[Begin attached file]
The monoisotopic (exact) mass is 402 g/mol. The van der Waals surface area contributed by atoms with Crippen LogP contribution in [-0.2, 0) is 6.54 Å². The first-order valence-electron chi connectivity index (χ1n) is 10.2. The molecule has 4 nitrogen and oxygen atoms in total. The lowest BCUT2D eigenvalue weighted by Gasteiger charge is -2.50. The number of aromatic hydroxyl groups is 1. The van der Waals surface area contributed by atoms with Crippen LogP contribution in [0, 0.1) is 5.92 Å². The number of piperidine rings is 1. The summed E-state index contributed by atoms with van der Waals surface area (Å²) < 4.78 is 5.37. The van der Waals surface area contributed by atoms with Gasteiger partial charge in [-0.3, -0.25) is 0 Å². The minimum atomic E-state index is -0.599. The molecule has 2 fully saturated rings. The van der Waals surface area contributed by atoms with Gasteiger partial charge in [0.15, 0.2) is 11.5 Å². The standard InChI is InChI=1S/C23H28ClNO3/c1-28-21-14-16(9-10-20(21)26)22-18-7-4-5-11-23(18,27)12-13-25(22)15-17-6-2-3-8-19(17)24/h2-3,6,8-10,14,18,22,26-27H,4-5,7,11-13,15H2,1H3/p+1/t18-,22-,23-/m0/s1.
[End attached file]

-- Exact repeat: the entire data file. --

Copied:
The monoisotopic (exact) mass is 402 g/mol. The van der Waals surface area contributed by atoms with Crippen LogP contribution in [-0.2, 0) is 6.54 Å². The first-order valence-electron chi connectivity index (χ1n) is 10.2. The molecule has 4 nitrogen and oxygen atoms in total. The lowest BCUT2D eigenvalue weighted by Gasteiger charge is -2.50. The number of aromatic hydroxyl groups is 1. The van der Waals surface area contributed by atoms with Crippen LogP contribution in [0, 0.1) is 5.92 Å². The number of piperidine rings is 1. The summed E-state index contributed by atoms with van der Waals surface area (Å²) < 4.78 is 5.37. The van der Waals surface area contributed by atoms with Gasteiger partial charge in [-0.3, -0.25) is 0 Å². The minimum atomic E-state index is -0.599. The molecule has 2 fully saturated rings. The van der Waals surface area contributed by atoms with Gasteiger partial charge in [0.15, 0.2) is 11.5 Å². The standard InChI is InChI=1S/C23H28ClNO3/c1-28-21-14-16(9-10-20(21)26)22-18-7-4-5-11-23(18,27)12-13-25(22)15-17-6-2-3-8-19(17)24/h2-3,6,8-10,14,18,22,26-27H,4-5,7,11-13,15H2,1H3/p+1/t18-,22-,23-/m0/s1.